"Uncanny Avengers" #11 by Rick Remender and Daniel Acuña marks the latest chapter in the ongoing struggle between the unified Avengers/X-Men team and the forces of Kang and the Apocalypse Twins. Yes, in case you're wondering, that story is still going on. Perhaps that's a little harsh, but it's fair to say that this storyline has taken a while to reach its point, and a heavy focus on its time-hopping villains hasn't helped. In this issue, their plan is finally revealed, and unfortunately it's not a very convincing, as they seek to turn one of the "Uncanny Avengers" to their cause with apparent success -- "apparent" because it isn't that believable at all.
The problem lies not in the choice of character, but more in the execution of the defection. For this twist to work, the reader needs to be at least as plausibly convinced that the Apocalypse Twins are actually in the right. However, for all the time readers have spent in their company, that still isn't the case. It feels like a bluff from the defector, partially because it's delivered as the cliffhanger moment rather than an in-story twist. When a shock development relies on a several-week gap immediately afterwards to carry it, it's often an indicator that what happens next isn't going to be as interesting as the speculation about what might happen.
For the most part, "Uncanny Avengers" #11 spends a lot of time circling its own ideas and delivering exposition, which makes it a weaker read than previous instalments. The Apocalypse Twins are reasonably charismatic and interesting as villains go, but this book is at its best when dealing with inter-team dynamics. The material between Sunfire and Rogue is the strongest by far, led by personality rather than plot and bringing much-needed grounding to an otherwise operatic story.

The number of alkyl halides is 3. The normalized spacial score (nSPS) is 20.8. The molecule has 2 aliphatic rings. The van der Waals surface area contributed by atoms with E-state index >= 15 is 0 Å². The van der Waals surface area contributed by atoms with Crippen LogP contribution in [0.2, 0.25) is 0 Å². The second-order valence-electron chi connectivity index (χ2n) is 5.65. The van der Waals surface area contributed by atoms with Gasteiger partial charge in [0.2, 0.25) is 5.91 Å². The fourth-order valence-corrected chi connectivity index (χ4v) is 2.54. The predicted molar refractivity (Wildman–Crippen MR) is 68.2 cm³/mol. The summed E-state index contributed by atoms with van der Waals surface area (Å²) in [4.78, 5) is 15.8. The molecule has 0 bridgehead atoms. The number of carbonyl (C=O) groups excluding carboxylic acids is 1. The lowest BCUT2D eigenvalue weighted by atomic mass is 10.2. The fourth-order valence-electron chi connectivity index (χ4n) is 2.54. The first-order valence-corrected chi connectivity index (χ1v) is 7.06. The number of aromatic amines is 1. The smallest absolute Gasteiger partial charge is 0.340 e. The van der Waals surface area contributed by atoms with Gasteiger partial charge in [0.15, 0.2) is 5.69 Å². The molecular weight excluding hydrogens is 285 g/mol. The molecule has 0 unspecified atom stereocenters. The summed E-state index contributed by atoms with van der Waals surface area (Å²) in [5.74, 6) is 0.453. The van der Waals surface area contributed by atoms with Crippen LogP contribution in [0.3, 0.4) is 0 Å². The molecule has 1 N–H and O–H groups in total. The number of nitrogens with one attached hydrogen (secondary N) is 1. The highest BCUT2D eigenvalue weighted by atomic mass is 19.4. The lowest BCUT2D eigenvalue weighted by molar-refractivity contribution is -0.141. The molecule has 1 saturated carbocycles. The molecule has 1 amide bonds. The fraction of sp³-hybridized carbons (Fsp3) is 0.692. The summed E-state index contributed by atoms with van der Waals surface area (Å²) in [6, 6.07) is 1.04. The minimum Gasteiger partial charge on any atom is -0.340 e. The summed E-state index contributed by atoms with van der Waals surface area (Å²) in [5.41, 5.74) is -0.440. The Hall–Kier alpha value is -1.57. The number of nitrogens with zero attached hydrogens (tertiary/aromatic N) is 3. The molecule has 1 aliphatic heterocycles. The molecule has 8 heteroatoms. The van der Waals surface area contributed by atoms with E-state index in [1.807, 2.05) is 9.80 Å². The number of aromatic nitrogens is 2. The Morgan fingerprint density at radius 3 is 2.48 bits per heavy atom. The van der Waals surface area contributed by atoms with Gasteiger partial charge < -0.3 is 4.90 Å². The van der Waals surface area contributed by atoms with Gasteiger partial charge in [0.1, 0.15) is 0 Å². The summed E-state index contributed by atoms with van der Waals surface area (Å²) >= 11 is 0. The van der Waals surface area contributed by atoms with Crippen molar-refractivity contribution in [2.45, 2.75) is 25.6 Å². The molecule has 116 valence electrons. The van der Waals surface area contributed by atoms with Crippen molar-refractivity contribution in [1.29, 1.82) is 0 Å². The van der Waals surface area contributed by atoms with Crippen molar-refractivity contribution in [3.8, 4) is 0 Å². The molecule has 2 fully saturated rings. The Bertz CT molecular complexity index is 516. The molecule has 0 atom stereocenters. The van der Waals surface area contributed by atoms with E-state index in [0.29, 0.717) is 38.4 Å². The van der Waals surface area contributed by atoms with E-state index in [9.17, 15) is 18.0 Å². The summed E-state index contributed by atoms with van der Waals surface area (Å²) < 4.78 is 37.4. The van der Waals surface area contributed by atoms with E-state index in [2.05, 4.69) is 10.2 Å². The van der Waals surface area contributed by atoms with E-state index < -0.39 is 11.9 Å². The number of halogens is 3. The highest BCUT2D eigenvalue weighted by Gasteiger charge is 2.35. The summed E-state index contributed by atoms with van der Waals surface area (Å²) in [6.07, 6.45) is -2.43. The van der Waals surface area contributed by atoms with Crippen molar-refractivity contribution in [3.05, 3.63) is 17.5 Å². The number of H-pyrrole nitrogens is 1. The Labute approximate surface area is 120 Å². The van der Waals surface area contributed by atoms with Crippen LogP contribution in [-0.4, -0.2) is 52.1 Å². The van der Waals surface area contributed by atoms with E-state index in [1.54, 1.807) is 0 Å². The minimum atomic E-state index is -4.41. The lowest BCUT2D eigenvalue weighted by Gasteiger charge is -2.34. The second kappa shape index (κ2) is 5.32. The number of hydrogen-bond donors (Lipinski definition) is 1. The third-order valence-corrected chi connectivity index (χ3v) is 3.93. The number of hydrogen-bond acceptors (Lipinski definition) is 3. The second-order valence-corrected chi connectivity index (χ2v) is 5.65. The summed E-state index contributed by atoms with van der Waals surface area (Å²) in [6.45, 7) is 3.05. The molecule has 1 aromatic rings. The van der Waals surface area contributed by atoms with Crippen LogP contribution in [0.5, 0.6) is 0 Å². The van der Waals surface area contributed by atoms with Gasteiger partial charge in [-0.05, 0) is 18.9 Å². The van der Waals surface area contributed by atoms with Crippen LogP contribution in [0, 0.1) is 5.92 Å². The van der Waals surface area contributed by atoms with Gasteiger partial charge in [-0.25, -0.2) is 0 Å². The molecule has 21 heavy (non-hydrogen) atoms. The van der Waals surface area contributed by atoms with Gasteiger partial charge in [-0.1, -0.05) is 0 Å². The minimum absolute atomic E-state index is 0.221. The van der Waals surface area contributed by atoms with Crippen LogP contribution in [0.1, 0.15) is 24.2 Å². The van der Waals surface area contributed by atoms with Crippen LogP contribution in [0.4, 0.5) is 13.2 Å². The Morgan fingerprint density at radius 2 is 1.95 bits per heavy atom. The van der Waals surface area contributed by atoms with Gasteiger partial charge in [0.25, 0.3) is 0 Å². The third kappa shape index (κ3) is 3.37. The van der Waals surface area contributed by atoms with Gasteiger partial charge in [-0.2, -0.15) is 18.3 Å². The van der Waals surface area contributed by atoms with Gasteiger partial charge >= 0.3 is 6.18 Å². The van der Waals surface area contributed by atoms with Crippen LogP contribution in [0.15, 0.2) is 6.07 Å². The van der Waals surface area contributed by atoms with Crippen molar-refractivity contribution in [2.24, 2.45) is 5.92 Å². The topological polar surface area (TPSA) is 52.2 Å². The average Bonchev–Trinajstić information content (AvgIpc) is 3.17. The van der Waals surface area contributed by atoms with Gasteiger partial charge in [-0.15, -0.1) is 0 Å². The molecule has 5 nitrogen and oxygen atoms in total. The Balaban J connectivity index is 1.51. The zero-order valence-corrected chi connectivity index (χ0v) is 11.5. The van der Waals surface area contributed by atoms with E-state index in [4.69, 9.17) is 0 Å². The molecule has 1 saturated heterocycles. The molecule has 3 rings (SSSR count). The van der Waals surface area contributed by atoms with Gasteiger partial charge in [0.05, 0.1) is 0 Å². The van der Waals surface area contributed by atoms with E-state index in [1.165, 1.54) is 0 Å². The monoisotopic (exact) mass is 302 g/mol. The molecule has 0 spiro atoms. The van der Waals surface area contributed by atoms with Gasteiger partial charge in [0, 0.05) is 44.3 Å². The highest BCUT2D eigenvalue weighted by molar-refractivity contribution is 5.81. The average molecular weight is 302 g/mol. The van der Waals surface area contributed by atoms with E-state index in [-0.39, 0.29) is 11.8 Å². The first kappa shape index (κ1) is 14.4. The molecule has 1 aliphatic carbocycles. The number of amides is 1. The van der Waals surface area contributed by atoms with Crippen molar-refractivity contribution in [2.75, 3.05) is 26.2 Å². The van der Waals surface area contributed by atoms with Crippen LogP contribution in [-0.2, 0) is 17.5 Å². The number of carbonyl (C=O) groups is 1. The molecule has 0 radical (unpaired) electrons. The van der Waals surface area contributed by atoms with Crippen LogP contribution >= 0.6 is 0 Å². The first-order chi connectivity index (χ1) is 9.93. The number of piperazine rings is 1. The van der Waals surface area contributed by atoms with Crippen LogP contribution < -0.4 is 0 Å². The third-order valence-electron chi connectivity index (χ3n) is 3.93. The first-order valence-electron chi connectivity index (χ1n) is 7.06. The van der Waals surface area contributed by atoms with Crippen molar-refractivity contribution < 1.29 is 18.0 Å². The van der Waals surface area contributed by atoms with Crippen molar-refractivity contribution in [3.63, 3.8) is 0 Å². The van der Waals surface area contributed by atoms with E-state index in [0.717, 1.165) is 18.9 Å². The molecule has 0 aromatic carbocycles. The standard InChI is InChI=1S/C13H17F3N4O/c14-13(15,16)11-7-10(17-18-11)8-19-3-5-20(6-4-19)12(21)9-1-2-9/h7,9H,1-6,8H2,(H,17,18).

Acuña's artwork does well to make an issue full of exposition into something as readable as this, but it's still fighting an uphill struggle. Acuña's full environmental range is put to use as he realises entire worlds in a single panel, while his ability to render the unnerving and unsettling gets a serious workout. Nothing here looks bad, but Acuña's work is so good that the exposition actually feels even more over-written than usual, which is a shame.
"Uncanny Avengers" #11 is still some way away from being a bad comic, but with this series, it's always hard not to feel as though the creative team is falling short of their capabilities. Readers expect more from Remender and his collaborating artists, not because it's not good, but because they've spectacularly risen to the challenge in the past. Considering the book was originally pushed as the "flagship" for Marvel NOW!, it should at least be challenging pretenders to that throne. As it is, this issue doesn't feel like it's putting up much of a fight.